This week, Ms. Andrea’s math group dove into the “meat and potatoes” of 2nd grade math – addition and subtraction! We reviewed addition strategies and practiced several subtraction strategies. We spent the most time with Make a 10 since our place value knowledge base makes it a very friendly number for our brains to work with. We also discussed equations and the meaning of the equals sign. We practiced balancing both sides of an equation. We closed out the week solving lots of word problems. We practiced reading them, identifying known & unknown parts, plus building and solving number sentences. We’re finding that math this year is not only dealing with larger numbers – the ways we’re asked to think about them and manipulate them are increasing in complexity as well. These Betas are up for the challenge!
Ms. Kelly’s math group discovered that the associative property means that when adding three or more numbers, the total/sum will be the same, even when the grouping of addends are changed. We can represent this property as: A+(B+C) = (A+B)+C.
We also discussed the vocabulary for subtraction that mathematicians use (the minuend, subtrahend and difference) and mapped subtraction equations on a number line. And we have a new challenge for early finishers- the Place Value Detective Agency project! The kids are solving mysteries using place value!
During reading, Book Club is in full swing! The kids are reading together, in partners and independently. They’re discussing the stories and their thoughts, and responding in writing. And of course we are also practicing various spelling rules and patterns like three letter blends or prefixes and suffixes in lots of fun ways.
In writing, we are exploring the four different kinds of sentences- declarative, exclamatory, imperative, and interrogatory. Each sentence type serves a different purpose, and understanding the different sentence types, and how to use them, will help improve our writing skills! This week we paired up and practiced writing declarative and interrogative sentences using ancient Egyptian inspired photos. We practiced writing imperative sentences by writing a simple “how to” with a partner. Our “how tos” instruct a person to do simple tasks like brushing their teeth, making a pizza, or washing their hair. It was surprisingly fun to do! And by the end of the week we helped Ms. Kelly create all four sentence types on a random topic before the kids chose a topic out of a hat and did the same on their own- and they rocked it!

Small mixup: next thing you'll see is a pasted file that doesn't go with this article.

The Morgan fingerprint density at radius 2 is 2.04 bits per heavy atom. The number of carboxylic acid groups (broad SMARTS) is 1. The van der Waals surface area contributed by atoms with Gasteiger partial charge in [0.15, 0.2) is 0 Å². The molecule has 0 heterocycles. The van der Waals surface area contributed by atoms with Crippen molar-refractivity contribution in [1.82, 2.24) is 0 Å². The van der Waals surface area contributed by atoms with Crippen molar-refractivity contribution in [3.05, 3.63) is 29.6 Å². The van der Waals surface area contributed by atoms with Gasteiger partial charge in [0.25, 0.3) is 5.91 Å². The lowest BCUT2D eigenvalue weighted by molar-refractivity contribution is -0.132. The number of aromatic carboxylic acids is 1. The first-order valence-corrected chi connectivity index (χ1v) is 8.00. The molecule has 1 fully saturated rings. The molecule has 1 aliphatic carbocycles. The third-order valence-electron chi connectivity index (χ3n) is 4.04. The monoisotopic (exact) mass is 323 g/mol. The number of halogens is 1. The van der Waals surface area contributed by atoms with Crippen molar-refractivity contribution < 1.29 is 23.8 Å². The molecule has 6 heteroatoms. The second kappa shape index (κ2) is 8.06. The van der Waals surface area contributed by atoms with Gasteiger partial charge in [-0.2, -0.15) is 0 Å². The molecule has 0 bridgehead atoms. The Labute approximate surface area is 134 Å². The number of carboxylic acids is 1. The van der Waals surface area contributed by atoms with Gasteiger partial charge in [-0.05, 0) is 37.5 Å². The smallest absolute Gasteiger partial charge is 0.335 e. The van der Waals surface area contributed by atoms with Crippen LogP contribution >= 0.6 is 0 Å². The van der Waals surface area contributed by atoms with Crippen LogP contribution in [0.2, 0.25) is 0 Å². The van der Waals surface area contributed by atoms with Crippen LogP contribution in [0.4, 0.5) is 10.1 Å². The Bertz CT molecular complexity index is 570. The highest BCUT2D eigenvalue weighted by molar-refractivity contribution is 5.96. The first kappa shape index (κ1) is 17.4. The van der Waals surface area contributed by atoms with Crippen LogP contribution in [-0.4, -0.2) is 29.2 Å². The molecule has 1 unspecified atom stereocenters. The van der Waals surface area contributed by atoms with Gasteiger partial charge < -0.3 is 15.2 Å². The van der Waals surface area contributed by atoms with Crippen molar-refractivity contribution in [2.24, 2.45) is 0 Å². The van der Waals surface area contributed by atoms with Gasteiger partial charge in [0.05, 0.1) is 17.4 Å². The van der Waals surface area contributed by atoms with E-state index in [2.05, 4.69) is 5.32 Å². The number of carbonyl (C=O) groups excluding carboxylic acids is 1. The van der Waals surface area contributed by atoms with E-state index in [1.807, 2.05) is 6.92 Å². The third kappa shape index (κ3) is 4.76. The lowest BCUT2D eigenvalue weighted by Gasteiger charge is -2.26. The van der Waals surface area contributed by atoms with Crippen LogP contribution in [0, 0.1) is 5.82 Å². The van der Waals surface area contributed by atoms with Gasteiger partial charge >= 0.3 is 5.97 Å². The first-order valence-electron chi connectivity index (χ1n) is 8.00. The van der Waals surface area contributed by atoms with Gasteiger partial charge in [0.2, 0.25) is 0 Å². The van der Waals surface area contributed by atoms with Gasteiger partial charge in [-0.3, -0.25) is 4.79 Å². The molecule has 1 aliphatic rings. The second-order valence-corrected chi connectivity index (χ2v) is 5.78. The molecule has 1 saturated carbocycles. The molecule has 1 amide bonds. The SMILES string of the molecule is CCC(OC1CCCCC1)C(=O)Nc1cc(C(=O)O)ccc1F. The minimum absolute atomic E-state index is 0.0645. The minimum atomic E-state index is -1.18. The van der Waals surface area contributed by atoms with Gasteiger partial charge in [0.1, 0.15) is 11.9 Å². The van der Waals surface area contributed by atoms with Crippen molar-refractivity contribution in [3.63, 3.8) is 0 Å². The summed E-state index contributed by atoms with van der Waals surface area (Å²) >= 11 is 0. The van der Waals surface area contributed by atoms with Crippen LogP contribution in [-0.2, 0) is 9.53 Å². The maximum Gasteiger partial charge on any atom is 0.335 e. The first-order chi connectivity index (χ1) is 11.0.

This week we dove into the culture of the ancient Egyptians, beginning with clothing. Most clothing in Ancient Egypt was made out of white linen, as it kept the wearer cool. Men wore a wraparound linen skirt called a kilt. Upper class women wore fine dresses with shoulder straps and a shawl. The lower classes wore much simpler garments made of less expensive cloth. And children 6 and under didn’t even wear clothes! (That really got the Betas going!) Of course our Peeps needed a little transformation, so we gave them their own little kilts and dresses!
Did you know only 1 in 5 ancient Egyptian kids made it to teenagers? Or that girls often marry at the age of 12 or 13? Some boys went to school but the girls stayed home and worked- cooking, cleaning, sewing etc. After reading about the boys and girls of ancient Egypt, we added information to a Venn diagram to compare the similarities and differences.
Of course our Peeps can’t have all the fun! The Beta boys began creating falcon pectoral necklaces, while the girls made diadems!
We also read about ancient Egyptian homes and are beginning to make some homes for our peeps! Ancient Egyptian houses were built of mudbrick, with palm logs used to support their roofs and ceilings.
Ancient Egyptian Typical House Layout
- Most ancient Egyptian homes consisted of four rooms.
- The front room was a common area where guests first entered the house.
- The living room was a place of worship and religious rituals.
- The kitchen, which had no roof, was where the ancient Egyptian women prepared all of the meals.
- There was also some type of all purpose room where activities of daily living took place such as gathering together, eating and sleeping.
- In front of the house was a courtyard. The ancient Egyptians would cook there and perform other daily activities such as eating, making linen and tending to the animals that were kept there. Sometimes the courtyard was shared by many families.
- All ancient Egyptian homes had flat roofs. They would secure a ladder and it would become a living area. They would sleep on the roof when the weather was hot and sometimes work up there during the day in hopes a breeze would cool them off.
We are going to be the proud parents of baby snails! As predicted, the snails Reed brought in last quarter for our Minibeast theme have mated and deposited eggs into the soil. So. Many. Eggs! We will keep you posted because we are positive you are just as invested as we are! 😜